Yet at least one sea turtle decided that it was tired of being an average hawksbill. A team of diving scientists in the Solomon Islands found and filmed the world’s first biofluorescent reptile.
This hawksbill sea turtle really does glow in the dark. The scientists also found a community nearby that held young hawksbills, all of which glow red. The researchers aren’t quite sure how these miraculous reptiles do it.
With their neon red-and-green coats, they appear to be radioactive and otherworldly. Although we’ve known about regular hawksbill sea turtles for quite a while, only a handful of the glowing variety have been found as of early 2016.
Biofluorescence occurs when an animal absorbs light into its body and then emits that light as a colourful glow. Numerous fish, sharks, corals, and seahorses possess this ability. They use it to attract prey, communicate with others, or deter predators.
Under ordinary light, biofluorescent creatures appear unremarkable. But their true colours shine in deeper and darker depths. Water absorbs most of the visible light spectrum. So these biofluorescent animals take the remaining blue light and use it to make themselves glow neon shades of green and red.
4. Pig-Nosed Vampire Rat
Photo credit: Kevin C. Rowe And Museum Victoria
This unflattering name unexpectedly belongs to a small, relatively defenseless rodent with a face that you can’t forget. Hyorhinomys stuempkei is a rat with a large, hog-like nose that lives in Sulawesi, Indonesia.
But its most eye-catching feature is its impressively long incisors, which are big enough to compete with Dracula. The bottom teeth of this shrew rat can grow up to 19 millimetres (0.75 in). Researchers admit that they’ve never seen anything like it.
In fact, the strange anatomy of these pig-nosed rats sets them so far apart from other species that scientists have categorized them in a new genus. Their big ears are one-fifth as long as their bodies.
They have also lost the coronoid process in their jaws. This leads them to have a weak bite, which is a relief if you catch sight of their grisly fangs. Fortunately for the rodent, they don’t need to chew much when they dine on their normal meals of worms and beetle larvae.
3. Shape-Shifting Frog
While shape-shifting frogs can’t morph like witches or use magic spells, they are amazing nonetheless. Found in Ecuador, they can change the texture of their skin at will - from smooth to bumpy depending on their surroundings. So far, only two species are known to do this: Pristimantis sobetes and the more recently discovered Pristimantis mutabilis.
These frogs are the size of a marble, yet it is spectacular to see their skin in action. Naturalists Katherine and Tim Krynak discovered one of the tiny amphibians and kept it in a lidded cup to study later. The creature’s back had been riddled with thorn-like prickles, giving it the appearance of a punk rocker.
However, once they set the frog on a sheet of paper, its skin morphed to become as smooth as the page on which it sat. Scientists aren’t sure how the frogs accomplish this feat, but their skin structures may allow water movement to change their texture.
The technique undoubtedly gives them added protection from predators by allowing these shape-shifting frogs to blend in with their surroundings, whether bumpy rocks or smooth leaves.
2. Peekaboo Spider
Australia is infamous for its wide diversity of venomous creatures, ranging from the smallest arachnid to the deadliest snake. However, there is one spider that may be cuter than all the rest.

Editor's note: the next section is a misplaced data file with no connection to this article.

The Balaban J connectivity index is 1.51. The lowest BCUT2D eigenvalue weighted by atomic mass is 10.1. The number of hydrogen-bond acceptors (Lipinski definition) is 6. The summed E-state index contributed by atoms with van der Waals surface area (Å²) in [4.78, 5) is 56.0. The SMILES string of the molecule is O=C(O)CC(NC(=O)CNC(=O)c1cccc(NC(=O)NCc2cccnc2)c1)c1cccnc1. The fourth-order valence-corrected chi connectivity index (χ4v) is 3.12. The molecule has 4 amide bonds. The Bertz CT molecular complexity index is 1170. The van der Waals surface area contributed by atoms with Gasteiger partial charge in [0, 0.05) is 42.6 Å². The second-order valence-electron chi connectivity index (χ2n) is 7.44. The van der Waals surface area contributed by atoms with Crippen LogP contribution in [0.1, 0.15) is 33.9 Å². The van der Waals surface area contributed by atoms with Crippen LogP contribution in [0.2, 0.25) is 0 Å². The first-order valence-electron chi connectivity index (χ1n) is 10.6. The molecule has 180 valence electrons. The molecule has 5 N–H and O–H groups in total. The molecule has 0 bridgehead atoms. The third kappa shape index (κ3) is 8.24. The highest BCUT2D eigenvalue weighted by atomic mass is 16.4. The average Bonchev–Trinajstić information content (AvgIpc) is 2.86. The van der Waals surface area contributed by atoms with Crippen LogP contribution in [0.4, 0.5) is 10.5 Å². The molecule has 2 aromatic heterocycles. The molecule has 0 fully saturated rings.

First discovered in 2014, Jotus remus doesn’t boast a colourful design or a startling appearance. Instead, the male’s remarkable feature is the unique way in which it attracts a mate. The two front pairs of legs on this tiny jumping spider are normal enough. But the third leg on each side of its body is longer and topped with a heart-shaped paddle.
While hiding underneath a leaf, the male will raise these paddles and wave them around like an enthusiastic cheerleader to attract the attention of a female. Sometimes, the male waves his paddles for hours. If luck is on his side, the female gives chase. Then, after what seems like a game of cat and mouse, the two finally mate.
Throughout the arachnid world, courtship is famously known to be a dangerous business. If the male isn’t careful, his potential partner will turn him into a tasty meal. So male spiders like Jotus remus have developed interesting dances to convince females to give them a chance and, with any luck, not slaughter them for dinner.
1. Undersea Crop Circles
For 20 years, scientists have been baffled by the appearance of strange circles on the ocean floor. These intricate geometric designs can have diameters of up to 2 meters (6 ft). Could underwater aliens be creating these wacky shapes?
Researchers eventually found the answer hidden in a small swimming creature: the white-spotted puffer fish. Torquigener albomaculosus uses these circles as a spawning nest.
Male white-spotted puffer fish wriggle in the sand to create these masterpieces in the hopes that a passing female will notice their artistic ability. The nests contain grooves to protect the eggs from predators and ocean currents.
Located around Japan, the white-spotted puffer fish looks normal, but its artistic talent is unique. This fish feeds on hard prey such as corals and crabs to stop their teeth from overgrowing.
White-spotted puffer fish are nocturnal and territorial. When their young eventually hatch, currents pick them up and sweep them far away from the nest. With luck, they will survive and create undersea pictures of their own someday.
Top image: Coloured crayfish (Cherax pulcher). Credit: Christian Lukhaup/Wikimedia Commons.
[Source: Listverse. Edited.]